exterior of home built by Edward D. Dart in Illinois
The 1954 Winnetka, Ill., home built by Edward. D. Dart is reminiscent of architects like Neutra and Breuer, who Dart had studied with during his life. Photo courtesy of VHT.

Another Mid Century treasure is on the market, and it’s a perfect time capsule of Chicago modernism.

The home in question is a 1954 home built by Edward D. Dart, prominent Mid Century architect whose work is all over the Midwest. And the best part of this steel, glass and brick house in Winnetka, Ill., is that whoever buys it now will only be the third owner since its construction.

interior of an Ed Dart home with only 2 previous owners
The couple selling the home did very little to the home, replacing the roof early on after ensuring the parts and design matched the original home. Photo courtesy of VHT.

Dart studied under some of your favorite architects and designers of the era—including Neutra, Breuer, Kahn and Saarninen, to name a few—and that influence shows, from the exposed beams to the sleek, straight line of the roof. And much of that original design is still in tact, as the current homeowners were very particular about what and how they renovated over the years.

the dining room of an original Ed Dart home in Illinois
Dart was a legend of the modernist architecture of the Midwest, with many public buildings still standing in Chicago today. Photo courtesy of VHT.

From Chicago Magazine:

Constructed in 1954, the brick, steel, and glass home was built into a small hill, integrating it with its surroundings. The home’s interiors include wood paneled walls, exposed cedar ceilings, and original Shoji screen doors. It also boasts a substantial outdoor porch with a steel and wood overhang.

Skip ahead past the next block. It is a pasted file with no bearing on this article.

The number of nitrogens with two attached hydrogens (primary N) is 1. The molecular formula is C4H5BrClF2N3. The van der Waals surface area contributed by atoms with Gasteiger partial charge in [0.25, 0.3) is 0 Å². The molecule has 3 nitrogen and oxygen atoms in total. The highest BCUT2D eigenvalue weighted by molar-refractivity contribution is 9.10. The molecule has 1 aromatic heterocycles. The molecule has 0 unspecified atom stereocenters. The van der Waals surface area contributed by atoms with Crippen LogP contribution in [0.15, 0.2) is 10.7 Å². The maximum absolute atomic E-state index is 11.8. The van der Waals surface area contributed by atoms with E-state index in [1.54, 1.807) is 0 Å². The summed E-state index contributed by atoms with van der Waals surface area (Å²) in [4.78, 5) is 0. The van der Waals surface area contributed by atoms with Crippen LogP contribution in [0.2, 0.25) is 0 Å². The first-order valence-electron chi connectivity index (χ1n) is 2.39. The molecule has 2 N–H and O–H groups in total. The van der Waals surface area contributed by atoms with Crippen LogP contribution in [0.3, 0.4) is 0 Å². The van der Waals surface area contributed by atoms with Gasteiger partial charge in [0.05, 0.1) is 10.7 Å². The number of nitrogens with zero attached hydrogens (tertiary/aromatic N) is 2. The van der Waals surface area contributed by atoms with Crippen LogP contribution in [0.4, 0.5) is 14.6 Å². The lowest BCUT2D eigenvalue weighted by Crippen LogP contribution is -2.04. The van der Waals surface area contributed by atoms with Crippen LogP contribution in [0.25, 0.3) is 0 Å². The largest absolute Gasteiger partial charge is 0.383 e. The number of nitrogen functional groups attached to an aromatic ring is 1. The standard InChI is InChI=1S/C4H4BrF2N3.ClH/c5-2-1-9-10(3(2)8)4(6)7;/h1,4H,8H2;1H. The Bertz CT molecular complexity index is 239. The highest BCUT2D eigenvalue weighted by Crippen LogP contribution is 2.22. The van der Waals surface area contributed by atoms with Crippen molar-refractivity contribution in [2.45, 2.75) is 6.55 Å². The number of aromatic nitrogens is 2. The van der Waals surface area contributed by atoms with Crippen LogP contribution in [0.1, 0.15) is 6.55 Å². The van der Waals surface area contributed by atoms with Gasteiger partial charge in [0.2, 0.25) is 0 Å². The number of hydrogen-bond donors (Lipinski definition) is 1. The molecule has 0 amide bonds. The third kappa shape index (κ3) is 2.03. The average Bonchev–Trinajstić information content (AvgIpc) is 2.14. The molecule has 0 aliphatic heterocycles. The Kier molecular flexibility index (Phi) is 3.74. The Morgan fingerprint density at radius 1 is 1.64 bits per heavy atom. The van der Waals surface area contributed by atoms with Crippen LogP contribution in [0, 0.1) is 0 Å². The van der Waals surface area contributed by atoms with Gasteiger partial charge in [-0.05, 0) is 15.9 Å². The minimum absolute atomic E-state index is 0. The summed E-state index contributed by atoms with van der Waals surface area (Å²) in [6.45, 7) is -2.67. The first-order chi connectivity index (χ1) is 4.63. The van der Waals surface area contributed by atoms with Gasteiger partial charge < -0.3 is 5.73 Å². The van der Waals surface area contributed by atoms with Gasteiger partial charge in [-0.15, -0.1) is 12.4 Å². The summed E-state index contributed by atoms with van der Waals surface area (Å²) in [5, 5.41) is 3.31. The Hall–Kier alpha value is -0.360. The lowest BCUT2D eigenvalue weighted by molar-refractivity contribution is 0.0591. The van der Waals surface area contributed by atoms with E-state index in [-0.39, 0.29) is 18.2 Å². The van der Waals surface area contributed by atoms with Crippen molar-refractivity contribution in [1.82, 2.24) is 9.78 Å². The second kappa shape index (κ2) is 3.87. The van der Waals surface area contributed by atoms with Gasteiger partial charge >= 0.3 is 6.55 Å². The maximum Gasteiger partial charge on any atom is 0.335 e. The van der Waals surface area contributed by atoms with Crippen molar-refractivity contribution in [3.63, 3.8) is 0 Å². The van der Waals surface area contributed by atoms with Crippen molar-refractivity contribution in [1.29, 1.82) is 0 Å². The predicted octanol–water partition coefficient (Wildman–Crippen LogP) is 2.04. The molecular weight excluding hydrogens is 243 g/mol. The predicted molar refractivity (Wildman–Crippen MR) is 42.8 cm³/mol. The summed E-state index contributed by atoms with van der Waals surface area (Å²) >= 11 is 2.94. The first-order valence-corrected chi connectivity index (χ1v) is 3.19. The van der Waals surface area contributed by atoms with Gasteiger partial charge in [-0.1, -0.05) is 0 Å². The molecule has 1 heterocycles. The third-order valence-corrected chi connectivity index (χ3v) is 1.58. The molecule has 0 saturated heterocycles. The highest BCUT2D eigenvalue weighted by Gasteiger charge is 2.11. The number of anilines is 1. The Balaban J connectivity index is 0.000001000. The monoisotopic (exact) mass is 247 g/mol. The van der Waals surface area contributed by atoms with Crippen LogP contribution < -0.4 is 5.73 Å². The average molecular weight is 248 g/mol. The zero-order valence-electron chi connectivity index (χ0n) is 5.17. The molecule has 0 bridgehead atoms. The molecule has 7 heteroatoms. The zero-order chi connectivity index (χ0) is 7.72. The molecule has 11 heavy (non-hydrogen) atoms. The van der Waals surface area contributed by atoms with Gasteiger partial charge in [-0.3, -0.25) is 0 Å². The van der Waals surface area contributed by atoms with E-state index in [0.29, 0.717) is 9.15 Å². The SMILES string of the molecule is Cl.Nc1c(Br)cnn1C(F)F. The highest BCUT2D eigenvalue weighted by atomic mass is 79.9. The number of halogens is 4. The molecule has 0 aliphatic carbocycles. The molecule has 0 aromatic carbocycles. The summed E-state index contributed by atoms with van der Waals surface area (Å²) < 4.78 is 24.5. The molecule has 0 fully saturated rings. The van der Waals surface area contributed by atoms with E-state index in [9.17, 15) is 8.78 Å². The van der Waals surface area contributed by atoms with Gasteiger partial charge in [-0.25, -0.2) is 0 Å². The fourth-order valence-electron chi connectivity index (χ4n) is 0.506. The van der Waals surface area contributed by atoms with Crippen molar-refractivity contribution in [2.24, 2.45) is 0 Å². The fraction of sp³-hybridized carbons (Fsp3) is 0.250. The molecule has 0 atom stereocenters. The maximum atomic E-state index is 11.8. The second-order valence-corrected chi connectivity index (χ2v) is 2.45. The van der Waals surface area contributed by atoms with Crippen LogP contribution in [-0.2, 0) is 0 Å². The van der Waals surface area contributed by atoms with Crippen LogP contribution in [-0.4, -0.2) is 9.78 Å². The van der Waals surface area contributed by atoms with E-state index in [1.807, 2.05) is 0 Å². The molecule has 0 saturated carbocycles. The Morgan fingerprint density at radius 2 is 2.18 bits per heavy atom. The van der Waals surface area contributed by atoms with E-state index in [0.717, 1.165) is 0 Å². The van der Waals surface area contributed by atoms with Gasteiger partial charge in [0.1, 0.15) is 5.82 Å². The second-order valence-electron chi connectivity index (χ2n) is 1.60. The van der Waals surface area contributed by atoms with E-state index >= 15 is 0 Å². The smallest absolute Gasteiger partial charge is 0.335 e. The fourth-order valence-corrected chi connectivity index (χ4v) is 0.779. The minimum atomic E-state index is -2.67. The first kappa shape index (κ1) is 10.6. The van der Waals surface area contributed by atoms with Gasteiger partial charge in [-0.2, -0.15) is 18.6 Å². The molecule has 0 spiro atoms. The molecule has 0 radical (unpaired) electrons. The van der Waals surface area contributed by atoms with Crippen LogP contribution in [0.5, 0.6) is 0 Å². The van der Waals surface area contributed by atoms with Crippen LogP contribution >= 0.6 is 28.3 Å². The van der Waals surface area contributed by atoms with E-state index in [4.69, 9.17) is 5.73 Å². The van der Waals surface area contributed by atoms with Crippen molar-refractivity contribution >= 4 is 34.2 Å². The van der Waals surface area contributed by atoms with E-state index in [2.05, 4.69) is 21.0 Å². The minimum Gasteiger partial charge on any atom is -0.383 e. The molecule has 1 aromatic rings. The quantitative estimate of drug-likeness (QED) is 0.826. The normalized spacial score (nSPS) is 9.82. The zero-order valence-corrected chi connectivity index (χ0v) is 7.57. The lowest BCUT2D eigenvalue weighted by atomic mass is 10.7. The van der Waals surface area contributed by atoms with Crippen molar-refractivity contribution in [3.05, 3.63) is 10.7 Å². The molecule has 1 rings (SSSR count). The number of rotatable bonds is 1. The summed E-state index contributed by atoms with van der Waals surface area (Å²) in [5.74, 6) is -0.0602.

Originally, the Pauls weren’t big midcentury buffs, or even deeply knowledgable about Dart’s work. But after moving in, the couple joined various online groups and went on tours of Dart’s other properties to learn more about his style and influence. Eventually, they decided to make some improvements to the home, but wanted to remain sensitive to preserving the home’s architectural integrity.

“We were trying to figure out a way to expand the house without destroying it,” Erin says. “One thing that was suggested was walling off the porch and making that a bedroom, but that porch really makes the house.”

The Pauls ended up replacing the roof using custom-milled panels and oversized gutters that matched the original set. Past that, the house ended up being less of a fuss than the couple had anticipated. “It just needed a good cleaning and some TLC to bring it back to life,” Erin says.

Interested in picking up this Dart residence for yourself? Read the whole story here.